Blog Post #1009, February 21st, 2018, Author Spotlight: Sir Arthur Conan Doyle


Novelist  Jeff W. Horton

Blog Post #1009

February 21st, 2018

Author Spotlight: Sir Arthur Conan Doyle

       Author Jeff W. Horton

Author Name:         Sir Arthur Conan Doyle



Birthdate:                   May 22, 1859


Where:                         Edinburgh, Scotland


Died:                             July 7, 1930


First Novel :                                 A Study in Scarlet  1887


Some other novels by Conan Doyle:

                                  Micah Clarke  1889

      The Mystery of Cloomber  1889

                   The Sign of the Four  1890

          The Firm of Girdlestone  1890

                 The White Company   1891

    The Doings of Raffles Haw   1891

                     The Great Shadow    1892

                                The Refugees    1893

                                  The Parasite     1894

       The Stark Munro Letters     1895

                               Rodney Stone      1896

                                Uncle Bernac      1897

The Tragedy of the Korosko      1898

                                                                                  A Duet, with an Occasional Chorus      1899

The Hound of the Baskervilles      1902

                                            Sir Nigel      1906

                             The Lost World      1912


Sir Arthur Conan Doyle. It is a name the world is unlikely to ever forget, for it is the name of the man who gave us exciting, thrilling stories about three very memorable characters; Sherlock Holmes, Dr. John Watson, and Professor Challenger, among many others, some were very well-known, some not so much.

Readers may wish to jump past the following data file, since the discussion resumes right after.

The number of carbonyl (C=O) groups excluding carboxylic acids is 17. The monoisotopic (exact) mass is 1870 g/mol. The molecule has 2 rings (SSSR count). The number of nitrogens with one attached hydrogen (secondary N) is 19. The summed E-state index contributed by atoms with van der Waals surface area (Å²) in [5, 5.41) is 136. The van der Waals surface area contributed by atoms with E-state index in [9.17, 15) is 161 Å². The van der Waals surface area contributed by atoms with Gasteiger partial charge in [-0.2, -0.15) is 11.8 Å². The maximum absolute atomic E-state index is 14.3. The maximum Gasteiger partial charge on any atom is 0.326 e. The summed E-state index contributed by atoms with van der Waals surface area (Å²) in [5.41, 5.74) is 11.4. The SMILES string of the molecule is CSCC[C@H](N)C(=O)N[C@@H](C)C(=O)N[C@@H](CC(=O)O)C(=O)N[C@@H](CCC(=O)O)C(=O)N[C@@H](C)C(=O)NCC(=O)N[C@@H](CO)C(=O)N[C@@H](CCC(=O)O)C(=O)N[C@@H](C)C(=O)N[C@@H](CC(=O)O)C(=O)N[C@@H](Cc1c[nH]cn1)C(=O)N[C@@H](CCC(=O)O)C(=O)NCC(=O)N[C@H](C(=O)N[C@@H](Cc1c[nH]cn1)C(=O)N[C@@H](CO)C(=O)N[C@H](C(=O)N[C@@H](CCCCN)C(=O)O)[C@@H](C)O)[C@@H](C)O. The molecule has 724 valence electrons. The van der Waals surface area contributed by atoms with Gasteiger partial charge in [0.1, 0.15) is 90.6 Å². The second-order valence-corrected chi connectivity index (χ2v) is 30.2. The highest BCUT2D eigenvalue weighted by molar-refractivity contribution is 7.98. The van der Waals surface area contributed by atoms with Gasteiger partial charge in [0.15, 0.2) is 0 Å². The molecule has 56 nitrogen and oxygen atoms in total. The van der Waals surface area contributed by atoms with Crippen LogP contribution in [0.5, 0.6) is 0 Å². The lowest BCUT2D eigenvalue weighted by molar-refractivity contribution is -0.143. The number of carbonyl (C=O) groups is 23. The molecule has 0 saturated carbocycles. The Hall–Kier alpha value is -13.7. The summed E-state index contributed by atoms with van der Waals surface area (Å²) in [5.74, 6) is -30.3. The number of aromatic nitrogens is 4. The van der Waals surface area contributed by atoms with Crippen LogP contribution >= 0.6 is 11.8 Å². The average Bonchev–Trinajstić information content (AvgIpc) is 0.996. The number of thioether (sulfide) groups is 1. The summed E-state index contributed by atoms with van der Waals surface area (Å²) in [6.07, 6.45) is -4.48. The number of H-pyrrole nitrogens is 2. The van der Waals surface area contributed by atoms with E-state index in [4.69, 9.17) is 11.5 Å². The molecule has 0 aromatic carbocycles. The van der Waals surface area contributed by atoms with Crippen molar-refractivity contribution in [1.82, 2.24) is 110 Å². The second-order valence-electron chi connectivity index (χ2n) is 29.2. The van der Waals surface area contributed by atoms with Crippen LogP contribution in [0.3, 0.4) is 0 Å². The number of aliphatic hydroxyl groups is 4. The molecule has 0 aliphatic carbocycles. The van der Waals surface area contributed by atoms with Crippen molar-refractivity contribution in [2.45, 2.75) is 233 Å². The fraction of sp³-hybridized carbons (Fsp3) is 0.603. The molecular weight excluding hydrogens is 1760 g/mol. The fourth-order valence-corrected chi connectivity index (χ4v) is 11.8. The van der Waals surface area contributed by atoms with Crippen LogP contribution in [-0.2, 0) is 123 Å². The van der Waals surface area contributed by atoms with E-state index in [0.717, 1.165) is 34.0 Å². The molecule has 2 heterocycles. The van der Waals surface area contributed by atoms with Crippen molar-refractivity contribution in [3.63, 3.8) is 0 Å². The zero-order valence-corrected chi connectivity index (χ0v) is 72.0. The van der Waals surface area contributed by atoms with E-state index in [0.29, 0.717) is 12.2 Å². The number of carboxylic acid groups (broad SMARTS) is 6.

I recall reading so many stories about the world’s most famous detective, and his many adventures together  with his faithful and trusted companion, Doctor John Watson. The detective’s incredible ability to deduce where a person had been, how long they’d been there, and what they been doing while there,  never failed to leave the rest of us amazed,  scratching our heads, nodding,  and saying, yeah, “I could have done that”, when of course, we never could!  Those stories were, after the stories of the Bible, unquestionably among my favorite.

Born in Edinburgh, Scotland the son of Charles Doyle, a moderately successful artist and an alcoholic, and Mary Doyle, a well-educated, well-read woman at the age of seventeen, the birth of the brilliant child was to be one of Charles’ biggest accomplishments.

As Charles was not financially wealthy himself, more wealthy members of the family took it upon themselves to pay for young Arthur’s education so at the age of nine he was sent away to London to be educated. When he returned to his home in Scotland at the age of eighteen, his father’s health, afflicted as it was by alcoholism, had deteriorated to the point that Arthur and his mother had to have Charles committed to an asylum.

Traditionally, Arthur would have followed in his father’s footsteps and gone on to become an artist, but he had other ideas. Influenced by a boarder his mother had taken on to help cover expenses, a young doctor who had recently graduated from Edinburgh University, Conan Doyle ended up attending the same university in pursuit of a medical degree. While at the university, he met several students who would, one day, become famous authors themselves, including James Barrie and Robert Louis Stevenson. It was most fortuitous, perhaps, that he met a very unique doctor there, an instructor, named Doctor Joseph Bell. Dr. Bell had renowned powers of deduction, observation, and logic, with many witnesses claiming he was able to determine what was ailing a patient by merely giving them a quick look-over when they’d walk into his office, before ever examining them. It was said he could noticed the smallest details on the clothing, the face, the shoes, the skin, and determine where a person had been, what they’d eaten that day, etc., much like the fictional character. Following is an example offered by Conan Doyle himself.